Francis White Johnson.

A history of Texas and Texans (Volume 4) online

. (page 170 of 177)
Online LibraryFrancis White JohnsonA history of Texas and Texans (Volume 4) → online text (page 170 of 177)
Font size
QR-code for this ebook


still survives. Their children are: A. S., a merchant at
Calvert; Dr. R. T.; Mary, wife of J. W. Leggett, of
Moscow; Benjamin M., of Minden, Louisiana; Dr. M,
B., of Jacksonville, Texas; and Mrs. Nellie Victory,
of Keltys, Texas.

Dr. R. T. Canon got liis lilcraiy education in the high
school at Moscow, ami xiiniicl imMlicine in Galveston,
and later in the Jefi'i'ismi Alclnal College at Philadel-
phia, one of the oldest and iiiosi .listinguished medical
schools in America. His graduation at Jefferson came in
1893, and possessing his degree of M. D. he began
practice in Moscow, which city remained his residence
until 1908. In that year he came to T.nfkin, after tak-
ing a post-graduate course in tlii> Clmai^o I'olirliiiir, and
a course in surgery at the Mayo llospilal m K'in lioster,
Minnesota. The doctor has iiloiit ilicd hiinsclf with local
medical society work, wherever he has practiced, and
has been honored with the office of president and secre-
tary in the societies of both counties. On March 13,
1895, Dr. Canon married in Moscow, Miss Ruby, a
daughter of J. H. Johnson, of Long View, Texas. Her
brothers and sisters are: J. P. and J. E. .Johnson, of
Staples, Louisiana; Pearl, who married Dr. M. B. Canon,
of Jacksonville, Texas; Mrs. Addie Vickery, of Grove
ton; Miss FaiiTiio and A. T. Johnson, ofLong A'iew,
Texas; .-iikI Mm. .lames Goodman, of Woodville, Texas,
Dr, an. I Ah-. (;moii have the following children: Otis,
Maurine, an,l Mildie.l, Outside of his practice as a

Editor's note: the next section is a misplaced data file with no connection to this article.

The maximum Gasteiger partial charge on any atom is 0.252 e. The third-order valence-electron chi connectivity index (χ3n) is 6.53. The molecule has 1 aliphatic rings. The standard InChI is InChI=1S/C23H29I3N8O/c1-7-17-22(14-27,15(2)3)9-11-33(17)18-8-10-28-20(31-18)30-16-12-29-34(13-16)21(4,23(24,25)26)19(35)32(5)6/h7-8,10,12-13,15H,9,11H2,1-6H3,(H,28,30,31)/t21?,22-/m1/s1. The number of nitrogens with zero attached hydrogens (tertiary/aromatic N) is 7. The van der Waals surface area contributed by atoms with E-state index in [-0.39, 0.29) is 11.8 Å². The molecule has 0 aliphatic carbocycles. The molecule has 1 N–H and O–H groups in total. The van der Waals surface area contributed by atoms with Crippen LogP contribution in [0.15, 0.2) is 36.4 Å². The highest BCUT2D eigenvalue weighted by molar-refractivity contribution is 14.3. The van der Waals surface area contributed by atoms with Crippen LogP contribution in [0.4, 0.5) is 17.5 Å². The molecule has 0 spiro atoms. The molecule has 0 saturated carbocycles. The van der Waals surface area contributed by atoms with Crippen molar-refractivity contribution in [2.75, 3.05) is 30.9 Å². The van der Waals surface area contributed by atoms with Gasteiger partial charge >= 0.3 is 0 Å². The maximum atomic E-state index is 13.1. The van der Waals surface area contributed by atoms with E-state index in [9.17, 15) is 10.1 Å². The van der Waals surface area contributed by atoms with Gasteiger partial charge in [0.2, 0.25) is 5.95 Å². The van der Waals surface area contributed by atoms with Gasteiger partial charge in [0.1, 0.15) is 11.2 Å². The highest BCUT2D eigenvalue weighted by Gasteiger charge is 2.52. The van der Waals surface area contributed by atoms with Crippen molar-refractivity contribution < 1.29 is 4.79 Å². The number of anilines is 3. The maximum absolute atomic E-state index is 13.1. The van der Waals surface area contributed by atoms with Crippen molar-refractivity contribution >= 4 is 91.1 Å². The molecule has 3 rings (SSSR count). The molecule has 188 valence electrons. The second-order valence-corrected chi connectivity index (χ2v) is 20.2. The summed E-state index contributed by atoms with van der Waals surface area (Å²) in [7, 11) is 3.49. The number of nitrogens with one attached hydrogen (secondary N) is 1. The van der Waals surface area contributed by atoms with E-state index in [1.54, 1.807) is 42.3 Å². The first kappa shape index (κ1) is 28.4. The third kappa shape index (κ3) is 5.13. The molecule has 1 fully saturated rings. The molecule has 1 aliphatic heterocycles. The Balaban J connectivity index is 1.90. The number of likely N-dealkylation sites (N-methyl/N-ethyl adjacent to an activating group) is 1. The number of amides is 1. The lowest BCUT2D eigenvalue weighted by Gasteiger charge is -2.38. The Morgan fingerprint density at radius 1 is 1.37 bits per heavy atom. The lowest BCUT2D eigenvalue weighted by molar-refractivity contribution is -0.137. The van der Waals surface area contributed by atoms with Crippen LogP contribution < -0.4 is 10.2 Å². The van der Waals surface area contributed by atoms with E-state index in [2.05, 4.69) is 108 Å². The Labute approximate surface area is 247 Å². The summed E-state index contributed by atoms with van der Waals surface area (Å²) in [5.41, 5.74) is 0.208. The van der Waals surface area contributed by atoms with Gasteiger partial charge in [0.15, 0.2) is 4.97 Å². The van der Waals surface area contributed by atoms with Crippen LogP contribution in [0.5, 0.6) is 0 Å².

physician, Dr, Canon 's public service has been in the
capacity of trustee of the Lufkin public schools. The
new thirty-eight thousand dollar high school, completed
in 1913, stands as a monument to the public spirit of
Lufkin, as well as to the taste and business acumen of
the board of education, one of whose members is Dr.
Canon, He has taken degrees in both the Scottish and
York Rites of Masonry, belongs to the Galveston Con-
sistory, and was Grand Visitor for a time and is past
master and past high-priest of Blue Lodge and Chapter
respectively at Moscow and Lufkin.

Alfred H. Easterling, M. D. Worthy ambition and
definite purpose have characterized the career of Dr.
Easterling and have resulted in making him a physician
and surgeon of broad and accurate scientific knowledge
and a practitioner whose success is on a parity with his
recognized ability, the while his genial and kindly nature
has further fortified him in popular confidence and es-
teem. He is one of the representative mendiprs of his
profession in Athens, the judicial center of Henderson
county, where he has resided since he was twenty years
of age and where his status is sin-li as to ivmloi' most

consonant his recognition in tins imliliciii lie is a

broad-minded, libera! ami imM'r s|,iiit,.,| iiii/m, and is
thoroughly appreciative of and loyal to the state of his
adoption.